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Social Interactions: Definition & Types

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  • 0:01 Social Interaction
  • 1:02 Exchange
  • 1:42 Competition
  • 2:15 Cooperation
  • 2:45 Conflict
  • 3:21 Coercion
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Lesson Transcript
Instructor: Kimberly Moffitt

Kimberly has taught college Sociology and Criminal Justice classes and has a Master's Degree in Criminal Justice.

Social interactions are the processes by which we act and react to those around us. Let's examine the different types of social interactions and test your knowledge with a quiz.

Social Interaction

Erving Goffman was a sociologist who created a new field of study called microsociology, or social interaction. Social interaction is the process by which we act and react to those around us. In a nutshell, social interaction includes those acts people perform toward each other and the responses they give in return. Having a quick conversation with a friend seems relatively trivial.

Goffman argued that these seemingly insignificant forms of social interaction are of major importance in sociology and should not be overlooked. Social interactions include a large number of behaviors, so many that in sociology, interaction is usually divided into five categories. These are: exchange, competition, cooperation, conflict and coercion. Let's examine these five types with a bit more detail.

Exchange

Exchange is the most basic type of social interaction. Whenever people interact in an effort to receive a reward or a return for their actions, an exchange has taken place. Exchange is a social process whereby social behavior is exchanged for some type of reward for equal or greater value. The reward can be material (a paycheck at a job) or nonmaterial (a 'thank you' from your coworker). Exchange theorists argue that behavior that is rewarded tends to be repeated; however, when the costs of an interaction outweigh the rewards, individuals are likely to end the relationship.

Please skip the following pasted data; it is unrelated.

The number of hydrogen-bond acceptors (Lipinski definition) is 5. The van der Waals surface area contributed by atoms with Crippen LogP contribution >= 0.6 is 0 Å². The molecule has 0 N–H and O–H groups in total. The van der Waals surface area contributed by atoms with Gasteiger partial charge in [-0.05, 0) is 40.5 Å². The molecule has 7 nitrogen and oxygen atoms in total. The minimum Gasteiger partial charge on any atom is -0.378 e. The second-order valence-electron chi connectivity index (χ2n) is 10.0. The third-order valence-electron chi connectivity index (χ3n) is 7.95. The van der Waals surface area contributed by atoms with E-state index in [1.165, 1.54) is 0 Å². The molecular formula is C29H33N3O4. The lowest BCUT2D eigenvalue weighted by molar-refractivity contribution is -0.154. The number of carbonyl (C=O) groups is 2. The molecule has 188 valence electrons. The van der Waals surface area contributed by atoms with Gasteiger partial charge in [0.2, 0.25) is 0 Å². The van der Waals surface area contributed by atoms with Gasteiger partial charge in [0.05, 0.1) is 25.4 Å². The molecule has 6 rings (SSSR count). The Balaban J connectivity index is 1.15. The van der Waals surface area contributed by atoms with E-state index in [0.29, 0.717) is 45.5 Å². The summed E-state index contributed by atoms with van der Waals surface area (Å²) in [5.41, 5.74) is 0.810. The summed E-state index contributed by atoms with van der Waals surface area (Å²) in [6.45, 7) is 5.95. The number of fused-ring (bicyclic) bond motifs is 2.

Competition

Competition is a process by which two or more people attempt to achieve a goal that only one can attain. Competition is a common feature of Western societies and the cornerstone of the capitalist economic system and the democratic form of government. Most sociologists view competition as a positive thing - one that can motivate people to achieve goals. However, competition can also lead to psychological stress, a lack of cooperation in social relationships, inequality and even conflict.

Cooperation

Cooperation is the process in which people work together to achieve shared goals. Cooperation is a social process that gets things done; no group can complete its tasks or achieve its goals without cooperation from its members. Oftentimes, cooperation works together with other forms of interaction, such as competition. In a baseball game, for example, a team will work together (cooperation) while attempting to achieve a victory (a goal that only one team can attain).

Conflict

Conflict is the process by which people attempt to physically or socially conquer each other. Probably the most obvious example of conflict is war, but conflict can also be demonstrated in our everyday interactions, such as legal disputes and arguments over religion and politics. Conflict can have its positive functions, such as reinforcing group boundaries and strengthening group loyalty by focusing attention on an outside threat. It can also lead to social change by bringing problems to the forefront and forcing opposing sides to seek solutions.

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